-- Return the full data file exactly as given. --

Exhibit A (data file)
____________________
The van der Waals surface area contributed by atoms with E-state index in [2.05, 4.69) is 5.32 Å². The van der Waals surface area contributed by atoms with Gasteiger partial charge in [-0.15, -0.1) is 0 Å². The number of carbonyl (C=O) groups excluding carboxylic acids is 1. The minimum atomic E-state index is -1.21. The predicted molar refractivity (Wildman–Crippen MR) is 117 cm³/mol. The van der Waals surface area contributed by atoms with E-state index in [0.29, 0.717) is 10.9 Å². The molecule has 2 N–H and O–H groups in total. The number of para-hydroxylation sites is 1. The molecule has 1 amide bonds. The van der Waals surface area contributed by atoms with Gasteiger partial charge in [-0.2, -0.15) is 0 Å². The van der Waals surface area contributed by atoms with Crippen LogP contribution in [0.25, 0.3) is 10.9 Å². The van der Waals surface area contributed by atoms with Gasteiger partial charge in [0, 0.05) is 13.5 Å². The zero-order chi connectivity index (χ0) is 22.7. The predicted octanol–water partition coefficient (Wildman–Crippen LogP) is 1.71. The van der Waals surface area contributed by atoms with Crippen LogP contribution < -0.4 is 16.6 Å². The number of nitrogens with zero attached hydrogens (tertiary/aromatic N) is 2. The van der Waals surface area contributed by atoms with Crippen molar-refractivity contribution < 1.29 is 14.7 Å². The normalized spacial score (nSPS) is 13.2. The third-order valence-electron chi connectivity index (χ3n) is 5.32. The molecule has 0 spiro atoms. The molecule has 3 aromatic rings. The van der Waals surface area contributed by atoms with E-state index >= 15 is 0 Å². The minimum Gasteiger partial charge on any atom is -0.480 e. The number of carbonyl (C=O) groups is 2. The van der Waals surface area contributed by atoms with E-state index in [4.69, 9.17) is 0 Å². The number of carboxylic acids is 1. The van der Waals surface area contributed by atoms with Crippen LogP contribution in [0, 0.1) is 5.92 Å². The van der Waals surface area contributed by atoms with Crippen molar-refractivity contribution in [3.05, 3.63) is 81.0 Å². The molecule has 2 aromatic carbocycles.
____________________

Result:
The van der Waals surface area contributed by atoms with E-state index in [2.05, 4.69) is 5.32 Å². The van der Waals surface area contributed by atoms with Gasteiger partial charge in [-0.15, -0.1) is 0 Å². The number of carbonyl (C=O) groups excluding carboxylic acids is 1. The minimum atomic E-state index is -1.21. The predicted molar refractivity (Wildman–Crippen MR) is 117 cm³/mol. The van der Waals surface area contributed by atoms with E-state index in [0.29, 0.717) is 10.9 Å². The molecule has 2 N–H and O–H groups in total. The number of para-hydroxylation sites is 1. The molecule has 1 amide bonds. The van der Waals surface area contributed by atoms with Gasteiger partial charge in [-0.2, -0.15) is 0 Å². The van der Waals surface area contributed by atoms with Crippen LogP contribution in [0.25, 0.3) is 10.9 Å². The van der Waals surface area contributed by atoms with Gasteiger partial charge in [0, 0.05) is 13.5 Å². The zero-order chi connectivity index (χ0) is 22.7. The predicted octanol–water partition coefficient (Wildman–Crippen LogP) is 1.71. The van der Waals surface area contributed by atoms with Crippen LogP contribution < -0.4 is 16.6 Å². The number of nitrogens with zero attached hydrogens (tertiary/aromatic N) is 2. The van der Waals surface area contributed by atoms with Crippen molar-refractivity contribution < 1.29 is 14.7 Å². The normalized spacial score (nSPS) is 13.2. The third-order valence-electron chi connectivity index (χ3n) is 5.32. The molecule has 0 spiro atoms. The molecule has 3 aromatic rings. The van der Waals surface area contributed by atoms with E-state index >= 15 is 0 Å². The minimum Gasteiger partial charge on any atom is -0.480 e. The number of carbonyl (C=O) groups is 2. The van der Waals surface area contributed by atoms with E-state index in [4.69, 9.17) is 0 Å². The number of carboxylic acids is 1. The van der Waals surface area contributed by atoms with Crippen LogP contribution in [0, 0.1) is 5.92 Å². The van der Waals surface area contributed by atoms with Crippen molar-refractivity contribution in [3.05, 3.63) is 81.0 Å². The molecule has 2 aromatic carbocycles.